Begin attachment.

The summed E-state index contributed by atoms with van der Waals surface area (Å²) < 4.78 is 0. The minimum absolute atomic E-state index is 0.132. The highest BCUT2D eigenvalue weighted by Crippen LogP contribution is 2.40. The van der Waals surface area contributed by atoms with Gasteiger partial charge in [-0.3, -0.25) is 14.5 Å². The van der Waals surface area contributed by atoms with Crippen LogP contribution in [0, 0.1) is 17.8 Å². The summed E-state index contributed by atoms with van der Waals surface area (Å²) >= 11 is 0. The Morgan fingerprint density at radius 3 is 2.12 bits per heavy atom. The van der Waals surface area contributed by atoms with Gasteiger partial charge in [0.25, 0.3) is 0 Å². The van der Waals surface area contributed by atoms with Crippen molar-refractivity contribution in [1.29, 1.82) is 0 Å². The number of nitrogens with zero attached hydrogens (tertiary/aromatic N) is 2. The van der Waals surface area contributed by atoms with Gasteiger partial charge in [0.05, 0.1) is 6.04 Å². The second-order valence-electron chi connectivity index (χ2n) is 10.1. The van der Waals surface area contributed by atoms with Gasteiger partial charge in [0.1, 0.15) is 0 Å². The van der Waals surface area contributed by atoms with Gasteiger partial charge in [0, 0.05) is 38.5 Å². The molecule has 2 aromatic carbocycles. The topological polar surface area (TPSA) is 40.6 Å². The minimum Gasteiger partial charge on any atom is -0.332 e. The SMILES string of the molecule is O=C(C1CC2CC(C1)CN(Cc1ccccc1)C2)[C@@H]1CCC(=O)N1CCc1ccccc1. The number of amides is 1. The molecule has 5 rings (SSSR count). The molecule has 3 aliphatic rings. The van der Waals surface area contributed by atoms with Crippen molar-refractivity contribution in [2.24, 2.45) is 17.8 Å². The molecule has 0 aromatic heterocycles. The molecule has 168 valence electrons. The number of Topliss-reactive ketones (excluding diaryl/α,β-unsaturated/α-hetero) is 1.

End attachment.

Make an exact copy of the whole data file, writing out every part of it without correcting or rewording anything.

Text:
The summed E-state index contributed by atoms with van der Waals surface area (Å²) < 4.78 is 0. The minimum absolute atomic E-state index is 0.132. The highest BCUT2D eigenvalue weighted by Crippen LogP contribution is 2.40. The van der Waals surface area contributed by atoms with Gasteiger partial charge in [-0.3, -0.25) is 14.5 Å². The van der Waals surface area contributed by atoms with Crippen LogP contribution in [0, 0.1) is 17.8 Å². The summed E-state index contributed by atoms with van der Waals surface area (Å²) >= 11 is 0. The Morgan fingerprint density at radius 3 is 2.12 bits per heavy atom. The van der Waals surface area contributed by atoms with Gasteiger partial charge in [0.25, 0.3) is 0 Å². The van der Waals surface area contributed by atoms with Crippen molar-refractivity contribution in [1.29, 1.82) is 0 Å². The number of nitrogens with zero attached hydrogens (tertiary/aromatic N) is 2. The van der Waals surface area contributed by atoms with Gasteiger partial charge in [0.05, 0.1) is 6.04 Å². The second-order valence-electron chi connectivity index (χ2n) is 10.1. The van der Waals surface area contributed by atoms with Gasteiger partial charge in [0.1, 0.15) is 0 Å². The van der Waals surface area contributed by atoms with Gasteiger partial charge in [0, 0.05) is 38.5 Å². The molecule has 2 aromatic carbocycles. The topological polar surface area (TPSA) is 40.6 Å². The minimum Gasteiger partial charge on any atom is -0.332 e. The SMILES string of the molecule is O=C(C1CC2CC(C1)CN(Cc1ccccc1)C2)[C@@H]1CCC(=O)N1CCc1ccccc1. The number of amides is 1. The molecule has 5 rings (SSSR count). The molecule has 3 aliphatic rings. The van der Waals surface area contributed by atoms with Crippen molar-refractivity contribution in [2.24, 2.45) is 17.8 Å². The molecule has 0 aromatic heterocycles. The molecule has 168 valence electrons. The number of Topliss-reactive ketones (excluding diaryl/α,β-unsaturated/α-hetero) is 1.